New Barcode Workflows for Nurses
Guest post by Doug Brown, vertical marketing manager, Honeywell Scanning & Mobility.
A creative group of nurses are helping uncover better ways to use barcode printers and scanners at the bedside. In the past, it was common to see barcode scanners mounted on workstation-on-wheel (WoW) carts behind the display and out of the way. It made perfect sense at a time when reading barcodes was a new and relatively uncommon task. Today, the frequency of reading barcodes at the bedside has dramatically increased and as the industry continues to adopt meaningful use Stage 2 this trend will continue.
Nurses using cordless barcode scanners quickly discovered that mounting it in an elevated, forward-facing orientation allowed them to fully benefit from the scanner’s “presentation mode” feature. Just like built-in scanners found at the grocery store, presentation mode scanning is faster because it eliminates the need to squeeze the trigger, and frees up the second hand for quickly handling items.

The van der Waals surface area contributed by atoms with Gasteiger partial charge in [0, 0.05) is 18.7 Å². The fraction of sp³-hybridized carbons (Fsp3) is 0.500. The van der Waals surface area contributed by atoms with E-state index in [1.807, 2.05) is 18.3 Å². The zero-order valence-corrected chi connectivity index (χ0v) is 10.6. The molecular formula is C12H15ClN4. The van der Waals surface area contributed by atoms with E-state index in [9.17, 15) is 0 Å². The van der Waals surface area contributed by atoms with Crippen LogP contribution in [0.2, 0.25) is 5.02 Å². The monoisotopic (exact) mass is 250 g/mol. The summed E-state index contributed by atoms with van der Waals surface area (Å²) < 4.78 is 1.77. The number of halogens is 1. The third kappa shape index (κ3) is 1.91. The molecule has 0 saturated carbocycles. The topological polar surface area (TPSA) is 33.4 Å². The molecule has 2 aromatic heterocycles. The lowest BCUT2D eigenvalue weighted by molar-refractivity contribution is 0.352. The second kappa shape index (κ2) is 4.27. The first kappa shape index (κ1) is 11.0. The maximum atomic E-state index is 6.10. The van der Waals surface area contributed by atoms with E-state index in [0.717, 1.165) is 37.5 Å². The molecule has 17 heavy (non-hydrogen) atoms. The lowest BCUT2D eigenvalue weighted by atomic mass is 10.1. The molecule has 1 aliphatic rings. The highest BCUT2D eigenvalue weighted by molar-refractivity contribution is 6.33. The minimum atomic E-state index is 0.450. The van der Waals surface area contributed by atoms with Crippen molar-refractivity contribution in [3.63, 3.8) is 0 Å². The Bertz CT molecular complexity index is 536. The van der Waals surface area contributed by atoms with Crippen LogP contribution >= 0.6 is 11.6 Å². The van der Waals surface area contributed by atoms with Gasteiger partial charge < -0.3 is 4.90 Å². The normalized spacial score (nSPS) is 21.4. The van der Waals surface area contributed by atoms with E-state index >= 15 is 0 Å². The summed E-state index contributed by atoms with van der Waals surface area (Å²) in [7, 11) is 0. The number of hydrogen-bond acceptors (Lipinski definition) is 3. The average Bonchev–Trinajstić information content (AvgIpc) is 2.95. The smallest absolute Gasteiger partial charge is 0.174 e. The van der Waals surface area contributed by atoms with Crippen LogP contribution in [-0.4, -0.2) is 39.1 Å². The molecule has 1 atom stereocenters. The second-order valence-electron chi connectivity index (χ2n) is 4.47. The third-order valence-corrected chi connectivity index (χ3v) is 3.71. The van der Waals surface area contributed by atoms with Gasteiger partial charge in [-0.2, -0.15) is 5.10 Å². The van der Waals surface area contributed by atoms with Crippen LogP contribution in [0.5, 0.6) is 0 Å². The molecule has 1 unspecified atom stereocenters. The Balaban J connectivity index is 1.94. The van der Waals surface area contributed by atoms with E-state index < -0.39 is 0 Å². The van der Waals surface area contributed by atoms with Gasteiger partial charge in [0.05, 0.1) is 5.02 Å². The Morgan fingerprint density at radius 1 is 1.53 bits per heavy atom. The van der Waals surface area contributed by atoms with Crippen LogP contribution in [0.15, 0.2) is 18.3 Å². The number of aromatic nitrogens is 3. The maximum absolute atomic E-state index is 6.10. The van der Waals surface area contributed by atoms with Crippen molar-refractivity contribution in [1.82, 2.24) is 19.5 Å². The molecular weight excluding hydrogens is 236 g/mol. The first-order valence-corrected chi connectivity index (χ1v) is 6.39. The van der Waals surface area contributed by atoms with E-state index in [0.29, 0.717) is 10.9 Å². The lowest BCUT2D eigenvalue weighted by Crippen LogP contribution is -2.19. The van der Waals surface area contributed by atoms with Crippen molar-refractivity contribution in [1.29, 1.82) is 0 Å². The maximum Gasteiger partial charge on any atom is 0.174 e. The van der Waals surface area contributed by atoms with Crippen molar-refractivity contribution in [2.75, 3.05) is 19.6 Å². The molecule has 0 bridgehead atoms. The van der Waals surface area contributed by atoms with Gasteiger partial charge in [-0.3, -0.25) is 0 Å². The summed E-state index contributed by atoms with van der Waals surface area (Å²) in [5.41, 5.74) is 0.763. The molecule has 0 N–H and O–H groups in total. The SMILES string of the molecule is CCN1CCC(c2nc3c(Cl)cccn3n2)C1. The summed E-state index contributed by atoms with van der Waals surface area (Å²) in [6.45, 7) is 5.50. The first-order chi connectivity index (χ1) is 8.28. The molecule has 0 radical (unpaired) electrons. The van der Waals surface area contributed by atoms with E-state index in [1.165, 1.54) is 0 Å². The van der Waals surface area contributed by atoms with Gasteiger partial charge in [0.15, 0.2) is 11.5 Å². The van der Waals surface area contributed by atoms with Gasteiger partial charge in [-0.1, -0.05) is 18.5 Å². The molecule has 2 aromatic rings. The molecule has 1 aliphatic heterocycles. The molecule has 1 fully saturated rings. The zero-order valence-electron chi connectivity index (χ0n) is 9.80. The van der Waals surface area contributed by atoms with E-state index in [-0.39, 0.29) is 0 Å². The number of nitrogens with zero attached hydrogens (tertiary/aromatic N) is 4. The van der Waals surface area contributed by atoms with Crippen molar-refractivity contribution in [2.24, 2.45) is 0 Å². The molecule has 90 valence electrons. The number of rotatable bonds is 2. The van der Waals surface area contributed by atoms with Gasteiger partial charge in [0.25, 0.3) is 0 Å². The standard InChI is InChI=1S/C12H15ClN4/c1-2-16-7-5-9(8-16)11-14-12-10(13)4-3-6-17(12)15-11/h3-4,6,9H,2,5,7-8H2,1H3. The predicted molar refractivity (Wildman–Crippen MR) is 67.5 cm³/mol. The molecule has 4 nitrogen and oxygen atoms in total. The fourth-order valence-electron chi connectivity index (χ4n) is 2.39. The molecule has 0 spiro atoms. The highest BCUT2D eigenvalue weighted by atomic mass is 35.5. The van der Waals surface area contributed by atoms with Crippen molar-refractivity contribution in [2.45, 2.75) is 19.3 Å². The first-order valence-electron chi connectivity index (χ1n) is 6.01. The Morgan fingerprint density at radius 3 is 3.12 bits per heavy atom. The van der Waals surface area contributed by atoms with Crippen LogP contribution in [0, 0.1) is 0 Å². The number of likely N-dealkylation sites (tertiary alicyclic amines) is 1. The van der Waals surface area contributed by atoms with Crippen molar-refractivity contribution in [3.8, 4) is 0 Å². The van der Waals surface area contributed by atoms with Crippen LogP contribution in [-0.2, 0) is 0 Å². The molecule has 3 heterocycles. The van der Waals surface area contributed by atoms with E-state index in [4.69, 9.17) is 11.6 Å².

Thanks to high performance imaging technology, nurses can now use scanners that are suited specifically for hospital applications and are able to quickly read the toughest barcodes, such as clear IV bags or micro medication barcodes. Gone are the days of aligning that little red line so that it precisely dissects the barcode; today’s latest scanning technology brings a “squeeze-and-beep” solution to nurses fingertips.
Hospital workers have learned that selecting a cordless scanner can dramatically improve workflows at the bedside, as evidenced by the fact that more that 70 percent of hospitals purchasing scanners recently have chosen the cordless options. The most significant advantage is the freedom of movement followed by the elimination of “cord snagging and tangling,” which can be critically important in an environment where you have patient IV lines and other monitoring equipment in the vicinity.
More than just performance, a lot of design work goes into creating a barcode scanner for healthcare environments. By going cordless, the scanner cable that notoriously drags on the floor, is eliminated from the cleaning routine. The time saved in cleaning alone has been justification enough for most hospitals to switch to cordless scanners.